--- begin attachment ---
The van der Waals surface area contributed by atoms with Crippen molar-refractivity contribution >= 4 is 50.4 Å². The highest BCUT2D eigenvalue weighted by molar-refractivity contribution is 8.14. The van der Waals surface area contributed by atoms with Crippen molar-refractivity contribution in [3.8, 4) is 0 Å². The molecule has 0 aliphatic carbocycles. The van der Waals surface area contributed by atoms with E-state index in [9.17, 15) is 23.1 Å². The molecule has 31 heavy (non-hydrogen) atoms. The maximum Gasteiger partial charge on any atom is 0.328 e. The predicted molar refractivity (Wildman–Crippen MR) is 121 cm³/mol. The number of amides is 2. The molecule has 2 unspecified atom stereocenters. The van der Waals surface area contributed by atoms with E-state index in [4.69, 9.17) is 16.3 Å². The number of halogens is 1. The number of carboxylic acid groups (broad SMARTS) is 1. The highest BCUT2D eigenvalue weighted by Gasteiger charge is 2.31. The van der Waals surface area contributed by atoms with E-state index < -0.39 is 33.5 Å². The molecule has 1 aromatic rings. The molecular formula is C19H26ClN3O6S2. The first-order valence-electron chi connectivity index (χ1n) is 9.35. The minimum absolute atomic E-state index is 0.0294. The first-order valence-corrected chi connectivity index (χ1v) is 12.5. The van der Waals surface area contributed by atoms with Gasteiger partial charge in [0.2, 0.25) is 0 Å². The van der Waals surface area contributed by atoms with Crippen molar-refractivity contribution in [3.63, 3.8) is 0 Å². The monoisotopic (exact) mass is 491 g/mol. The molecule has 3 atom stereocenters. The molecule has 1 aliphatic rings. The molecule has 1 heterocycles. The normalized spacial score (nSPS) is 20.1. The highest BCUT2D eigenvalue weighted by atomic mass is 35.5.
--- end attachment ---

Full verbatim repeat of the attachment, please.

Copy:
The van der Waals surface area contributed by atoms with Crippen molar-refractivity contribution >= 4 is 50.4 Å². The highest BCUT2D eigenvalue weighted by molar-refractivity contribution is 8.14. The van der Waals surface area contributed by atoms with Crippen molar-refractivity contribution in [3.8, 4) is 0 Å². The molecule has 0 aliphatic carbocycles. The van der Waals surface area contributed by atoms with E-state index in [9.17, 15) is 23.1 Å². The molecule has 31 heavy (non-hydrogen) atoms. The maximum Gasteiger partial charge on any atom is 0.328 e. The predicted molar refractivity (Wildman–Crippen MR) is 121 cm³/mol. The number of amides is 2. The molecule has 2 unspecified atom stereocenters. The van der Waals surface area contributed by atoms with E-state index in [4.69, 9.17) is 16.3 Å². The number of halogens is 1. The number of carboxylic acid groups (broad SMARTS) is 1. The highest BCUT2D eigenvalue weighted by Gasteiger charge is 2.31. The van der Waals surface area contributed by atoms with E-state index < -0.39 is 33.5 Å². The molecule has 1 aromatic rings. The molecular formula is C19H26ClN3O6S2. The first-order valence-electron chi connectivity index (χ1n) is 9.35. The minimum absolute atomic E-state index is 0.0294. The first-order valence-corrected chi connectivity index (χ1v) is 12.5. The van der Waals surface area contributed by atoms with Gasteiger partial charge in [0.2, 0.25) is 0 Å². The van der Waals surface area contributed by atoms with Crippen molar-refractivity contribution in [3.63, 3.8) is 0 Å². The monoisotopic (exact) mass is 491 g/mol. The molecule has 3 atom stereocenters. The molecule has 1 aliphatic rings. The molecule has 1 heterocycles. The normalized spacial score (nSPS) is 20.1. The highest BCUT2D eigenvalue weighted by atomic mass is 35.5.